This is a becak, or pedicab, in Yogyakarta. It was taken while out and about in the Indonesian city last January.
These are from The Phoenix Show, an event which took place last night in the hopes of boosting Hsinchu’s local music scene. It was a huge success and the three bands that performed were a huge amount of fun to shoot.
I used the 35mm f/1.8 as usual, and was able to get some fast shutter speeds at an ISO of 3200.
Next up is the Cuervos, another expat band in Taiwan:
Finally, the first band to perform that night, Crazy Lazarus. They’re a Taiwanese punk band which was pretty awesome.
This is the largest statue of Mazu (媽祖) in the world, located in Hsinwu (新屋), the township which is home for much of my wife’s extended family.
Mazu, perhaps the most popular Chinese deity in Taiwan, is considered the goddess of the sea, and has an estimated 800-1,000 temples dedicated to her name on the island.
The statue stands at about 50 feet tall, overlooking the sea. This is appropriate as Mazu is perhaps the most popular Chinese deity in Taiwan. This is evidenced by a pilgrimage which lasts for three days each spring.
八家將 (Ba Jia Jiang), or the “Eight Generals” at a festival in Tainan.
When I first started this blog in 2010, I had no idea how much it would help my photography develop.I started out as an enthusiast with a DSLR and while I’m still an enthusiast, I feel I developed my skills in real ways – of course I was in “cheat mode” living here in Taiwan, but I worked hard to learn quickly and it certainly paid off.
My wife and I have decided to move back to the US soon. When exactly is not known, but I will be changing my blog into a general photography blog in the next few weeks. This WordPress.com blog will remain up, but will not be updated. The site is located at http://joshfahler.net and this photoblog will be moved over to my new WordPress.org site, http://blog.joshfahler.net.
Joshintaiwan.com will redirect to that site in order to appease the Google gods, but will be a bit of a misnomer, to say the least – at least after I move back to the States. Because I now have family (by marriage) in Taiwan, I’m sure there will be new photos of Formosa in the future – I’m just not sure when we will return.
I should say a quick thanks to the family and friends who followed this and also to the complete strangers who joined me in exploring Taiwan! I’ve really enjoyed getting to know people around the world through this site and am grateful for the people who have expressed interest in my photography. I was always excited to see what countries my visitors are from and I hope that I represented Taiwan well!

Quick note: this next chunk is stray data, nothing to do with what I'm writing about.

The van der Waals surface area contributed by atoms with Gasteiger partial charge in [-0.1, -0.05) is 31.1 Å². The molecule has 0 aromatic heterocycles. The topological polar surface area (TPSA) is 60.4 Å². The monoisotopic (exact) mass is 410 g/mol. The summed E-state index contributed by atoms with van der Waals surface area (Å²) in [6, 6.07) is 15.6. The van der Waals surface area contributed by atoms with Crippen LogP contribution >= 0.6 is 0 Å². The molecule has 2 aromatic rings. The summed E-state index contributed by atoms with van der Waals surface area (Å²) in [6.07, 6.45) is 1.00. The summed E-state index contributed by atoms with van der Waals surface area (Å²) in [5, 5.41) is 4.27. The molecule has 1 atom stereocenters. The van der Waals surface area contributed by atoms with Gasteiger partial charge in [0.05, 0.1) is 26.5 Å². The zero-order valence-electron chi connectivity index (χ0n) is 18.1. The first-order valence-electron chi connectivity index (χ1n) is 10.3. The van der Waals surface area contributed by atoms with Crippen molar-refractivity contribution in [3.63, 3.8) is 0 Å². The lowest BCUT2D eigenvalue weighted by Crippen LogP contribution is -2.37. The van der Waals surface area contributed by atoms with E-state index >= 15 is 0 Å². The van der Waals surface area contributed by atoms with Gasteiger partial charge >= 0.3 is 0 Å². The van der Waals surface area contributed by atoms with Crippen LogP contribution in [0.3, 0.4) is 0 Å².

Taken in Sanxia at the main city temple, these are located on the second floor of the large building, which includes pretty traditional but ornate architectural elements. While it’s similar to most other temples in Taiwan, it’s a bit special in that there just seems to be a bit more. Sanxia is one of my favorite places to visit. I’ve posted about it a few times before.
Since I’ve been lazy with the camera as of late, I decided to at least reprocess some photos I have backed up as NEF (“raw”) files. Some of these date 3-4 years.
While I’m not personally an overtly religious person, places of worship have always fascinated me – something people who have followed this blog will notice. In a way, they encapsulate a place’s culture. I think a perfect example is this first church, located in Hsinchu, Taiwan. Note the differences in architecture compared to the American churches below.
Something else that interests me is the difference between more rural and urban churches. In League City, Texas, a small farm town until it expanded recently due to suburban expansion, Saint Mary Church’s old building is now a historical site for the town. I found its humble stature interesting, especially compared to St. Paul, located in nearby Houston.
For good measure I included a few Buddhist temples which also show differences in geography. This is less evident however in these photos, but can be seen when visiting these temples in China/Taiwan/Hong Kong versus Thailand and Cambodia.
Above: a church located in Hsinchu, Taiwan.
A Buddhist temple located on the Chao Praya River in Bangkok, Thailand.
A Baptist church in Taipei, Taiwan.
The “Big Buddha” of Po Lin Monastery, Hong Kong.
Left: Wellington First Congregational Church in Wellington, Ohio. Right: Wellington First United Methodist Church in Wellington, Ohio.
Left: St. Paul’s United Methodist Church, Houston, TX. Right: St. Mary (Old) Catholic Church, League City, TX.
These are oldies, taken in January and September, 2011 while visiting Daxi and Jiufen. They’ll have to make up for the fact that’s been quite a while since I’ve even touched my camera between a few different factors like half marathon training and other hobbies.
Starting off with a shot repeated on this blog. This was taken and posted the first time I visited Daxi.
These are from Daxi:
From Jiufen. I wasn’t paying attention to the gentleman smiling big, so he was out of focus. I’m guessing that’s why I didn’t include it the first time around, but I kind of like the photo, actually.
This was actually taken years ago while visiting Thailand. I did NOT do this, but thought it was photo-worthy when I noticed it by chance while out walking in Bangkok.
Kuda Lumping is a Javanese traditional dance employing a horse made of woven bamboo. The dancers are sometimes in a trance, during which time they do remarkable or unusual things like eating glass or being whipped. While we didn’t see either of these while watching these dancers a Prambanan, it was an interesting facet of Javanese culture to learn about.